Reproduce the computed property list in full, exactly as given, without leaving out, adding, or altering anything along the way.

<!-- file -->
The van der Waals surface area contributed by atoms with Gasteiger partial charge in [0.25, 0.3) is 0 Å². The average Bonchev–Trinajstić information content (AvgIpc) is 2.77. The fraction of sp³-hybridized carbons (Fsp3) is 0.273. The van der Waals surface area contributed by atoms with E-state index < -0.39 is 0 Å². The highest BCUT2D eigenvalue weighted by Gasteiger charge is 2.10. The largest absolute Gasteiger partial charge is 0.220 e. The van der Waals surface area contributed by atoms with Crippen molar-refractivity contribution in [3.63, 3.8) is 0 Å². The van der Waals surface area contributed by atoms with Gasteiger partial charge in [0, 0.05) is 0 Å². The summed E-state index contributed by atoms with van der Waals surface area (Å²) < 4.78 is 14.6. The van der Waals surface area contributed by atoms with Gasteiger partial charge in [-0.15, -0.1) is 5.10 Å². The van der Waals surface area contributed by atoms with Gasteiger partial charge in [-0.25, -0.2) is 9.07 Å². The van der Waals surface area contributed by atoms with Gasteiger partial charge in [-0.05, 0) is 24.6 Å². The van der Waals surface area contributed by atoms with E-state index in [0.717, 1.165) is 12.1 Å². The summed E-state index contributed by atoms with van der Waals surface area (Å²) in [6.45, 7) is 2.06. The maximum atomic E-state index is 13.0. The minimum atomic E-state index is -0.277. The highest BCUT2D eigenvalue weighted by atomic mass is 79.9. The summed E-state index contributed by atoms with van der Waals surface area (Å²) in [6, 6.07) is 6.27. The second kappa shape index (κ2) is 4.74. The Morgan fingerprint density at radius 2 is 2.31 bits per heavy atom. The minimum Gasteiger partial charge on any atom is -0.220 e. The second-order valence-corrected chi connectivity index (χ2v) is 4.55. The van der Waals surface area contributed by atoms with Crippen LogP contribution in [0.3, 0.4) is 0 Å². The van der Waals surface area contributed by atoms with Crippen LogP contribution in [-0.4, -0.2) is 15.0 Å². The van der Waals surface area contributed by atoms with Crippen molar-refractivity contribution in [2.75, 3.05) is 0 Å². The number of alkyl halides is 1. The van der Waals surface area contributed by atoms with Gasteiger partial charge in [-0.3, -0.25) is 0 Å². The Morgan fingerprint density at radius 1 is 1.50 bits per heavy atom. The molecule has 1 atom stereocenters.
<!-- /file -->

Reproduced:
The van der Waals surface area contributed by atoms with Gasteiger partial charge in [0.25, 0.3) is 0 Å². The average Bonchev–Trinajstić information content (AvgIpc) is 2.77. The fraction of sp³-hybridized carbons (Fsp3) is 0.273. The van der Waals surface area contributed by atoms with E-state index < -0.39 is 0 Å². The highest BCUT2D eigenvalue weighted by Gasteiger charge is 2.10. The largest absolute Gasteiger partial charge is 0.220 e. The van der Waals surface area contributed by atoms with Crippen molar-refractivity contribution in [3.63, 3.8) is 0 Å². The van der Waals surface area contributed by atoms with Gasteiger partial charge in [0, 0.05) is 0 Å². The summed E-state index contributed by atoms with van der Waals surface area (Å²) < 4.78 is 14.6. The van der Waals surface area contributed by atoms with Gasteiger partial charge in [-0.15, -0.1) is 5.10 Å². The van der Waals surface area contributed by atoms with Gasteiger partial charge in [-0.25, -0.2) is 9.07 Å². The van der Waals surface area contributed by atoms with Gasteiger partial charge in [-0.05, 0) is 24.6 Å². The van der Waals surface area contributed by atoms with E-state index in [0.717, 1.165) is 12.1 Å². The summed E-state index contributed by atoms with van der Waals surface area (Å²) in [6.45, 7) is 2.06. The maximum atomic E-state index is 13.0. The minimum atomic E-state index is -0.277. The highest BCUT2D eigenvalue weighted by atomic mass is 79.9. The summed E-state index contributed by atoms with van der Waals surface area (Å²) in [6, 6.07) is 6.27. The second kappa shape index (κ2) is 4.74. The Morgan fingerprint density at radius 2 is 2.31 bits per heavy atom. The minimum Gasteiger partial charge on any atom is -0.220 e. The second-order valence-corrected chi connectivity index (χ2v) is 4.55. The van der Waals surface area contributed by atoms with Crippen LogP contribution in [0.3, 0.4) is 0 Å². The van der Waals surface area contributed by atoms with Crippen LogP contribution in [-0.4, -0.2) is 15.0 Å². The van der Waals surface area contributed by atoms with Crippen molar-refractivity contribution in [2.75, 3.05) is 0 Å². The number of alkyl halides is 1. The van der Waals surface area contributed by atoms with Gasteiger partial charge in [-0.3, -0.25) is 0 Å². The Morgan fingerprint density at radius 1 is 1.50 bits per heavy atom. The molecule has 1 atom stereocenters.